Origins of the Chemical Industry2017.04.17 10:04
Although the use of chemicals dates back to the ancient civilizations, the evolution of what we know as the modern chemical industry started much more recently. It may be considered to have begun during the Industrial Revolution, about 1800, and developed to provide chemicals roe use by other industries. Examples are alkali for soapmaking, bleaching powder for cotton, and silica and sodium carbonate for glassmaking. It will be noted that these are all inorganic chemicals. The organic chemicals industry started in the 1860s with the exploitation of William Henry Perkin’s discovery if the first synthetic dyestuff—mauve. At the start of the twentieth century the emphasis on research on the applied aspects of chemistry in Germany had paid off handsomely, and by 1914 had resulted in the German chemical industry having 75% of the world market in chemicals. This was based on the discovery of new dyestuffs plus the development of both the contact process for sulphuric acid and the Haber process for ammonia. The later required a major technological breakthrough that of being able to carry out chemical reactions under conditions of very high pressure for the first time. The experience gained with this was to stand Germany in good stead, particularly with the rapidly increased demand for nitrogen-based compounds (ammonium salts for fertilizers and nitric acid for explosives manufacture) with the outbreak of world warⅠin 1914. This initiated profound changes which continued during the inter-war years (1918-1939).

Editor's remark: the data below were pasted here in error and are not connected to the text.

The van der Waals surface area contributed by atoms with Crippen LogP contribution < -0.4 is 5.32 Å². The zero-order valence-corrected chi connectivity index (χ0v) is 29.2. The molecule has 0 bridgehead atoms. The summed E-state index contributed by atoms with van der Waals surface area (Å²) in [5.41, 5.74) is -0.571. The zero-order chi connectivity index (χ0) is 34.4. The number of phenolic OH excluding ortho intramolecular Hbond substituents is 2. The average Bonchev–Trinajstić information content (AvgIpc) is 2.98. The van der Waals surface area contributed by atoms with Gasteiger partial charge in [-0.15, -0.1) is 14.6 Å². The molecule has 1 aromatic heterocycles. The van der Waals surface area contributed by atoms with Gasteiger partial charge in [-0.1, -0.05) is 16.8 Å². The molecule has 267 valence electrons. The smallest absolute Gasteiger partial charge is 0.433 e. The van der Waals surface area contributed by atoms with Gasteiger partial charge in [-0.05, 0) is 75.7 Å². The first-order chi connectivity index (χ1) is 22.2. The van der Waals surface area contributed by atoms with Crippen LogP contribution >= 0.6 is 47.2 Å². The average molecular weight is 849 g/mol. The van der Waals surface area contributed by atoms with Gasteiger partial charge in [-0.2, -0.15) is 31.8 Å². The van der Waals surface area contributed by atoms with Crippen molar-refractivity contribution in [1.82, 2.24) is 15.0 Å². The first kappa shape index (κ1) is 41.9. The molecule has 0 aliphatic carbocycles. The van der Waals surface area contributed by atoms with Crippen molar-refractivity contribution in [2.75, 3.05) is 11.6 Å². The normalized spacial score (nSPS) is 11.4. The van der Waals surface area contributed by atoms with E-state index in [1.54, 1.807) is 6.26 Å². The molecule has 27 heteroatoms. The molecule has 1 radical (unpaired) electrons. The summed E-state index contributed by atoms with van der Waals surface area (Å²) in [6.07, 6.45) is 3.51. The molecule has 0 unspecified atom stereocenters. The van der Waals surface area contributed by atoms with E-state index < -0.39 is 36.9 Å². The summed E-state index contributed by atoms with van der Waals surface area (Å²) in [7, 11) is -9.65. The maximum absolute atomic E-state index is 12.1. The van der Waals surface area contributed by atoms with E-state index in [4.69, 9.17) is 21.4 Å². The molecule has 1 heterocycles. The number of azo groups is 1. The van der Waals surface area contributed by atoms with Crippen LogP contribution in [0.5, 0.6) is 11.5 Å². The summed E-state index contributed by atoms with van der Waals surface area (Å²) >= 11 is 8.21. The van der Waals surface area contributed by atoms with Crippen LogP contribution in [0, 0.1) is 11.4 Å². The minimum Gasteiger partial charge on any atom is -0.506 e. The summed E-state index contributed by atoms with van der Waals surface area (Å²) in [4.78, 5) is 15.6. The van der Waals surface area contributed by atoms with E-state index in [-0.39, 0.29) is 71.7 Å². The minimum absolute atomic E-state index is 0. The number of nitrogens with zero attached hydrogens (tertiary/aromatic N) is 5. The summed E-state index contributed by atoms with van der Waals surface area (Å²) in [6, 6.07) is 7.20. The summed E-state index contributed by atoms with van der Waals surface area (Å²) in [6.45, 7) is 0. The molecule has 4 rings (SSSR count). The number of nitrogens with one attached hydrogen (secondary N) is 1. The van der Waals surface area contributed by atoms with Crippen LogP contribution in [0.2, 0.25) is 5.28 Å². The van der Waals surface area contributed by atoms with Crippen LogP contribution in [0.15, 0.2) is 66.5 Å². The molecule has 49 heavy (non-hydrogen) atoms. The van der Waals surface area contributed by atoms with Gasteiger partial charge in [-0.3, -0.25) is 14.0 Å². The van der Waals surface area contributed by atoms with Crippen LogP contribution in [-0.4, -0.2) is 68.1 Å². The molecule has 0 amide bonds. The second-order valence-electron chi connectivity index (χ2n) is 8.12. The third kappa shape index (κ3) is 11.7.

Since 1940 the chemical industry has grown at a remarkable rate, although this has slowed significantly in recent years. The lion’s share of this growth has been in the organic chemicals sector due to the development and growth of the petrochemicals area since 1950s. The explosives growth in petrochemicals in the 1960s and 1970s was largely due to the enormous increase in demand for synthetic polymers such as polyethylene, polypropylene, nylon, polyesters and epoxy resins.
The chemical industry today is a very diverse sector of manufacturing industry, within which it plays a central role. It makes thousands of different chemicals which the general public only usually encounter as end or consumer products. These products are purchased because they have the required properties which make them suitable for some particular application, e.g. a non-stick coating for pans or a weedkiller. Thus chemicals are ultimately sold for the effects that they produce.